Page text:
Iraq: February 10, 2003

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The unspoken reason for many Gulf states opposing the overthrowing Saddam Hussein is not any love for the current Iraqi government, but fear of what a democratically elected Iraqi government would do for their ability to control the Shiite minorities. Over sixty percent of Iraqis are Shias, and a fairly elected Iraqi government would be dominated by Shias. All the Arab Persian Gulf states have Shia minorities, and these minorities have been dumped on for centuries. If Iraq were run by Shias, the other Gulf states would have to deal with Shia minorities who could now call on overt, or covert, support from their "Shia brothers" in Iraq.

Shia Islam spilt off from Sunni Islam over a thousand years ago, and many Sunnis consider Shias heretics. This is what is preached openly in Saudi Arabia (although the government officially objects to this sort of thing, they won't take strong measures to stop it.) In practice, Shias are about as different from Sunnis as Roman Catholics are from Protestants. Shias are allowed to go on a Hadj pilgrimage to Mecca, but usually in separate groups, and with occasional violence between Shias and Sunnis. In Pakistan, Shia and Sunni extremists have been bombing and shooting each other for years. Iran is dominated by Shia clergy, many of whom openly call for administering a little attitude adjustment to Sunnis.  

Iraq also contains the most holy shrines of Shia Islam, making a Shia run Iraq a natural center for those interested in obtaining justice for Shias throughout the Middle East (Syria and Lebanon also have Shia minorities.) When the Turks conquered the area that is now Iraq in the 16th century, they pushed out the Shia Iranians, removed Shia Arabs from the government and put the local Sunni Arab minority in charge. That has been the situation ever since, and Saddam is seen as another in a long line of Sunni tyrants who illegitimately rule the local Shia majority.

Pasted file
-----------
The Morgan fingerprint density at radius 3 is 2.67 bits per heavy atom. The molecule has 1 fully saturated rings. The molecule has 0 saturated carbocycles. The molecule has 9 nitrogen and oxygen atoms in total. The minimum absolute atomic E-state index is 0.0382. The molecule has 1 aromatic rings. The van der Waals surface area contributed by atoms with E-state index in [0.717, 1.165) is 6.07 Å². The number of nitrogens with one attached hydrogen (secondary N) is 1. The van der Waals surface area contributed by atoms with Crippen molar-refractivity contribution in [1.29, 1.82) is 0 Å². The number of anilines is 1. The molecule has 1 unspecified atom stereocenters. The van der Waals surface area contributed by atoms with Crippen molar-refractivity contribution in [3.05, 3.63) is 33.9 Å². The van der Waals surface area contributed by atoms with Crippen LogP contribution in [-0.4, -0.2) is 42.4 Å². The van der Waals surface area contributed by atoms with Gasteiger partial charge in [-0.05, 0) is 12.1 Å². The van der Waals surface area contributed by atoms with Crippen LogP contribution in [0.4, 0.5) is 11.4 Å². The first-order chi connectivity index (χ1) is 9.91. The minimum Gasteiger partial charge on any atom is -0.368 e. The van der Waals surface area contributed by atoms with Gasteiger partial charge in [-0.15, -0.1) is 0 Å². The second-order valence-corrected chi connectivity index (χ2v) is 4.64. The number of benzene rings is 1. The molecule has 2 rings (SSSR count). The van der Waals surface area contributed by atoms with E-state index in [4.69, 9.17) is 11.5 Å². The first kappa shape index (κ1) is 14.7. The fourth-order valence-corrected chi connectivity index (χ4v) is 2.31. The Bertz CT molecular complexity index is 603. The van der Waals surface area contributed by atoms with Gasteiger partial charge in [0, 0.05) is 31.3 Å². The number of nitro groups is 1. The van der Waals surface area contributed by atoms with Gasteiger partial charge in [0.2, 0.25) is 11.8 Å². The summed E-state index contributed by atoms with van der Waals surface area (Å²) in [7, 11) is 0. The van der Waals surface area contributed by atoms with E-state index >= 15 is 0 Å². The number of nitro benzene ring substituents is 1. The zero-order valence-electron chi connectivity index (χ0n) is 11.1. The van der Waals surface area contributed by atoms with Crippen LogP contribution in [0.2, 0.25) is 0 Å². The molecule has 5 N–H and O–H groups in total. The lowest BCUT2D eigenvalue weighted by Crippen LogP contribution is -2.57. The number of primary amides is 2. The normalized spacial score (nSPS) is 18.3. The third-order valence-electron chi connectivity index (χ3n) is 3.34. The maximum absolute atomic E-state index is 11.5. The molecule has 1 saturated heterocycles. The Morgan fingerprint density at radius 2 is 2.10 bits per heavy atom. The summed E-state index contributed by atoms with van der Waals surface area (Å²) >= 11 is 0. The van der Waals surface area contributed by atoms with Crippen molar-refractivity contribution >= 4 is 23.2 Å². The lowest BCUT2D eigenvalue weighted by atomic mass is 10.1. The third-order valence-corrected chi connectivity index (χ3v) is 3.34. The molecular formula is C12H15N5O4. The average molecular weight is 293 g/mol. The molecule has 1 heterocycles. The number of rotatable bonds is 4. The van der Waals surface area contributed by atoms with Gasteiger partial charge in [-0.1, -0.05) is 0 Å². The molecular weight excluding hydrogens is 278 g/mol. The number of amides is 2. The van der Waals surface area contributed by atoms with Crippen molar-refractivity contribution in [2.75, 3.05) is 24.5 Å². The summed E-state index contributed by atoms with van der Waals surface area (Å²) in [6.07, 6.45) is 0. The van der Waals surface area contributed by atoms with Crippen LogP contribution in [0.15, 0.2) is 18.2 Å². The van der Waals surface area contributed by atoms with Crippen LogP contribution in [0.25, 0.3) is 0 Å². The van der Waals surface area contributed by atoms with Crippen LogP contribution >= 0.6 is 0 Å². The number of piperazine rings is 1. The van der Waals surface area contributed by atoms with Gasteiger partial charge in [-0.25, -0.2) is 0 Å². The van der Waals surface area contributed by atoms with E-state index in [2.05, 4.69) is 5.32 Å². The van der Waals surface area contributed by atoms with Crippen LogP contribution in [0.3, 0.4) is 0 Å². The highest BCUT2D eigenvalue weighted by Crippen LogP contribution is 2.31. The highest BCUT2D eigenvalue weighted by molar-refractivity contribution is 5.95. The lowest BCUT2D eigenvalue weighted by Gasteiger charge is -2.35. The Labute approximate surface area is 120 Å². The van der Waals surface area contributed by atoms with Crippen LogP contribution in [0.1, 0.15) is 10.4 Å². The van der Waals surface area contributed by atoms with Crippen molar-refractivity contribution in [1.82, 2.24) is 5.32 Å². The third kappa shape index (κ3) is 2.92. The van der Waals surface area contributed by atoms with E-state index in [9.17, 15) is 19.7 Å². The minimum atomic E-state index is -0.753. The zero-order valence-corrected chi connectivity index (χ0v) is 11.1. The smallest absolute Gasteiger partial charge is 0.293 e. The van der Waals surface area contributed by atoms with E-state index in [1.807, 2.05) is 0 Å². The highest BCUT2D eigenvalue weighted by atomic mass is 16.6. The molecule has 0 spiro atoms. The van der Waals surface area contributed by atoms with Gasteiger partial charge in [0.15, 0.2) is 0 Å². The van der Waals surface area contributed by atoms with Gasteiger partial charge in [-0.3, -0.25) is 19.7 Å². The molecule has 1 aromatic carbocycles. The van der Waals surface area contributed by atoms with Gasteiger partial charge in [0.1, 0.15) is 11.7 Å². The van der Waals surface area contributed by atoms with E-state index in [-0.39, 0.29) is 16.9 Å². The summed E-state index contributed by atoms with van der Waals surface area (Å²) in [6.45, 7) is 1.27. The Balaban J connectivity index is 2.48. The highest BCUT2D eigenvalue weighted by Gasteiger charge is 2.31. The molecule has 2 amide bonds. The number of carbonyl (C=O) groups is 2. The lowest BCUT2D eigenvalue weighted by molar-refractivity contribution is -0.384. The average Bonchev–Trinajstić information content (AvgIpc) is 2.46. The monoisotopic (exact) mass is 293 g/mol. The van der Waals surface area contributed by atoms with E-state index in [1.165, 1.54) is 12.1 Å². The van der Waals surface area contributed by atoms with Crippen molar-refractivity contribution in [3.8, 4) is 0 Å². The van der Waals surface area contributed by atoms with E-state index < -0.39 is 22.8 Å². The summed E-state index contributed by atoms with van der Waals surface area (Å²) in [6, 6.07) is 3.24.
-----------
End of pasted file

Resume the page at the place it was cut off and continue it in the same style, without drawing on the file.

This situation has given rise to fears that the overthrow of Saddam would lead to anarchy and civil war. During the 1991 Shia uprising, Sunni officials and their families were killed in great numbers in southern Iraq. But it only became a major fight when the Sunni Republican Guard moved in and killed thousands of Shias. If Saddam's government is overthrown, the Republican Guard will no longer exist. While a lot of Sunnis in southern Iraq would flee north, there wouldn't be a civil war. It's also important to remember that the Iraqis are in no mood for more war. They have suffered under two decades of Saddam's bloody rule and are well aware of the fifteen year (1975-90) civil war in Lebanon (which is 40 percent Shiite), a war that accomplished nothing and left the most prosperous non-oil Islamic state in the Middle East in ruins. The Iraqi Shias are more interested in running their own affairs, and  getting a fair share of the oil money, than in starting a civil war. 

The most important thing for most Iraqis is family income and economic security. Saddam has used a nationwide rationing system to control the population, punishing any group seen as disloyal by cutting off food and other goods.  A post Saddam government would have to use, at first, many of the people current running Saddam's food distribution system. Iraq has a large government bureaucracy, employing over ten percent of the work force. While the secret police and Republican Guard can be dispensed with, that still leaves nearly a million government employees. Loyalty to Saddam has always been a requirement for government employees, and the Shias will want more of those jobs going to those who long opposed Saddam. Eventually, there will have to be reforms in the Iraqi civil service.

Running a conquered nation is nothing new. It's been done often in the last century, and been done effectively. But it requires a lot of people and is expensive. Even though Iraq has huge oil wealth, twelve years of embargo have left the oil fields and pipelines run down and in need of massive maintenance. Doing this will provide jobs for Iraqis, but it will take billions of dollars in loans to Iraq to finance it.

For the Shias, and all other Iraqis, it's all about money and jobs, as well as freedom from tyranny. 

China is reducing it's embassy staff and warning Chinese citizens to leave the country because of the possibility of  war. 

 

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